United States Senator
September 24, 2008
Senator Sam Brownback on Extraction of Natural Resources
Subcommittee on Human Rights and the Law- 24 Sept. 2008
The extraction of natural resources in many developing countries serves more as a hindrance for the people of those nations than it does as an asset towards economic growth within those countries. Many of these natural resources in the mist of conflict, known as "conflict resources", have fueled wars in Sierra Leone, Liberia, Angola and today we see them in the Democratic Republic of Congo.
These natural resources found in the heat of conflicts range from diamonds, gold, cassiterite, coltan (columbite-tantalite), timber, copper, cobalt, and oil. The smuggling and extraction of these conflict resources is not only at the heart of many conflicts around the world, but can also be linked to the issues child soldiers, rape and sexual violence, trafficking, poverty, and displacement within certain conflicts.
Specifically in the Democratic Republic of Congo we see cassiterite, coltan, and gold at the heart of the conflict. There the control of the mining areas of these minerals is an economic sanctuary. Pillaging, raping, abducting women and young children to be used as laborers, child soldiers, or sex slaves, rebels seize and extract the resources from these lucrative mining areas. In Congo, rebel movements are motivated more by economic incentives rather than the pursuit of political ideals. Middlemen are then hired to form relationships with clients and then facilitate transactions between those who control the resource and foreign corporations without the question of legitimacy.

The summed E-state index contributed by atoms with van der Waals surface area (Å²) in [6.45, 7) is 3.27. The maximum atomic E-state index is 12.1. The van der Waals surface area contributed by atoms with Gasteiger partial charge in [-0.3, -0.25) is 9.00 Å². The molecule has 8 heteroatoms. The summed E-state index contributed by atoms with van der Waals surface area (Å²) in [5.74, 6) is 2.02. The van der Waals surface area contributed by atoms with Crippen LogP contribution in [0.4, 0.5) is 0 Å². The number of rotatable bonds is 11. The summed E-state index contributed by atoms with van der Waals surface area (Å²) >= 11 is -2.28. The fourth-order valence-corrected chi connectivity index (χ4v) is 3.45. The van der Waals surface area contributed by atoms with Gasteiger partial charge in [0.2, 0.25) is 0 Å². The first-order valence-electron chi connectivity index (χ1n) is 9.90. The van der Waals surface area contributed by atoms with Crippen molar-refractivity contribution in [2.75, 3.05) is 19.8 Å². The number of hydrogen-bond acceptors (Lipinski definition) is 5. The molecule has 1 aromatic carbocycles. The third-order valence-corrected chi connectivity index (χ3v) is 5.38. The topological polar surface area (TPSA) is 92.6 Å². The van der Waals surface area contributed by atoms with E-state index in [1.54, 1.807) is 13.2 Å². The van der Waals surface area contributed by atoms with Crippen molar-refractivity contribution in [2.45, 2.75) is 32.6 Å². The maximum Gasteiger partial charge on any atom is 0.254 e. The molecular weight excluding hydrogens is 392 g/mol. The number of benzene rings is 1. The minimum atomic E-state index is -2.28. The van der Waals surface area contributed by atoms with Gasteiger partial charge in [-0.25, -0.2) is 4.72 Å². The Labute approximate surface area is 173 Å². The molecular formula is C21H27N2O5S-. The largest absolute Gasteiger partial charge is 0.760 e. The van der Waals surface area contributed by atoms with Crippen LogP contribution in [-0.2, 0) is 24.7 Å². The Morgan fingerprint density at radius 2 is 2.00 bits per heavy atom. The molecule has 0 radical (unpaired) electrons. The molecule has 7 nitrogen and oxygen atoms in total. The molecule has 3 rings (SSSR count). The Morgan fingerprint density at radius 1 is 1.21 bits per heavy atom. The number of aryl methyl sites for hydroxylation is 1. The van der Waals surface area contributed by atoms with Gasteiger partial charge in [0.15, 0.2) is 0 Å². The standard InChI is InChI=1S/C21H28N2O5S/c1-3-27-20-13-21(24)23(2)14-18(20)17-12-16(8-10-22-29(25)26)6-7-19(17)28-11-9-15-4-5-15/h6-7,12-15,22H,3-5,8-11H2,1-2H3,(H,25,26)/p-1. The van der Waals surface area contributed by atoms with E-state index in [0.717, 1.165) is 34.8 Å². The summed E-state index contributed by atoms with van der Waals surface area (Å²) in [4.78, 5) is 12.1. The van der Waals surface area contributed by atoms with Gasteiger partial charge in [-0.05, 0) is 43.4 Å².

In a world immersed in technology where tantalum, a component of coltan, is found in nearly every cell phone on this globe, how can the corporations and industry be so irresponsible in the legitimacy of where the raw materials of they use for their products originate from?
And in a country, such as the Congo, where 5.4 million have died in the past 10 years due to this conflict and 1,500 people continue to die a day, directly and indirectly from the conflict, where rape and sexual violence run rapid as a tool of war, where impunity reigns over justice, where children are harbored as child soldiers, sex slaves and laborers, corporate responsibility of the components which make up their products is essential in this matter. When concerning the lives touched by the components they are putting into the components that produce and make their products.
We have come to a point where we cannot live without certain minerals and the components they produce for certain products and goods. However, neither can nor will we sit idly by while others suffer. While we need to be responsible as a nation and as consumers, we must hold our supplier's accountable. Corporate responsibility should not be a question but a distinct fact.